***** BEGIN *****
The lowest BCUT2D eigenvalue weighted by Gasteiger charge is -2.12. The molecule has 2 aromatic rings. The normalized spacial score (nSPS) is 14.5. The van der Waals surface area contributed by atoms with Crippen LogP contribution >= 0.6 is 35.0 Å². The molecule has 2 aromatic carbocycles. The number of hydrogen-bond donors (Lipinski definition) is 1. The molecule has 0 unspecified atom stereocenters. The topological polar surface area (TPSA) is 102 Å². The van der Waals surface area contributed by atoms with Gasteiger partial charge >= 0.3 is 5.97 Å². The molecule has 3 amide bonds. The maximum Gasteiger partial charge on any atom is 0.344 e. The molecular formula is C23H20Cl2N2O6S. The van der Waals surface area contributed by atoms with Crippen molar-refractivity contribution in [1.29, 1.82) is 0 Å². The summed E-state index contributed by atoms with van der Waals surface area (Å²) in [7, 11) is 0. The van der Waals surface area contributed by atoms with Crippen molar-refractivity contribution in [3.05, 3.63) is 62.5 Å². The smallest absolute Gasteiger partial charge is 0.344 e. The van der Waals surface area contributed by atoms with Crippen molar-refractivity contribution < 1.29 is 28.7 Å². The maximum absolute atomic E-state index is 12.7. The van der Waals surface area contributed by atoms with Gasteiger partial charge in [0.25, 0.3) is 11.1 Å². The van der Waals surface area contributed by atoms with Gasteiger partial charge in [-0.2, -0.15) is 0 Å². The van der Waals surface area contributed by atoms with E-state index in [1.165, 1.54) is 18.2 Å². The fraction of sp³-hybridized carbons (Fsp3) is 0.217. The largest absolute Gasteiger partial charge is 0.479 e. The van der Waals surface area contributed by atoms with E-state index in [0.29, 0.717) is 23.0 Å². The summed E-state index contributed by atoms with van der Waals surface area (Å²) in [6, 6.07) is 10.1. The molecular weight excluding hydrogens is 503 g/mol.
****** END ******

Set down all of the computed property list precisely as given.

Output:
The lowest BCUT2D eigenvalue weighted by Gasteiger charge is -2.12. The molecule has 2 aromatic rings. The normalized spacial score (nSPS) is 14.5. The van der Waals surface area contributed by atoms with Crippen LogP contribution >= 0.6 is 35.0 Å². The molecule has 2 aromatic carbocycles. The number of hydrogen-bond donors (Lipinski definition) is 1. The molecule has 0 unspecified atom stereocenters. The topological polar surface area (TPSA) is 102 Å². The van der Waals surface area contributed by atoms with Gasteiger partial charge >= 0.3 is 5.97 Å². The molecule has 3 amide bonds. The maximum Gasteiger partial charge on any atom is 0.344 e. The molecular formula is C23H20Cl2N2O6S. The van der Waals surface area contributed by atoms with Crippen molar-refractivity contribution in [1.29, 1.82) is 0 Å². The summed E-state index contributed by atoms with van der Waals surface area (Å²) in [7, 11) is 0. The van der Waals surface area contributed by atoms with Crippen molar-refractivity contribution in [3.05, 3.63) is 62.5 Å². The smallest absolute Gasteiger partial charge is 0.344 e. The van der Waals surface area contributed by atoms with Crippen molar-refractivity contribution < 1.29 is 28.7 Å². The maximum absolute atomic E-state index is 12.7. The van der Waals surface area contributed by atoms with Gasteiger partial charge in [0.25, 0.3) is 11.1 Å². The van der Waals surface area contributed by atoms with Gasteiger partial charge in [-0.2, -0.15) is 0 Å². The van der Waals surface area contributed by atoms with E-state index in [1.165, 1.54) is 18.2 Å². The fraction of sp³-hybridized carbons (Fsp3) is 0.217. The largest absolute Gasteiger partial charge is 0.479 e. The van der Waals surface area contributed by atoms with E-state index in [0.29, 0.717) is 23.0 Å². The summed E-state index contributed by atoms with van der Waals surface area (Å²) in [6, 6.07) is 10.1. The molecular weight excluding hydrogens is 503 g/mol.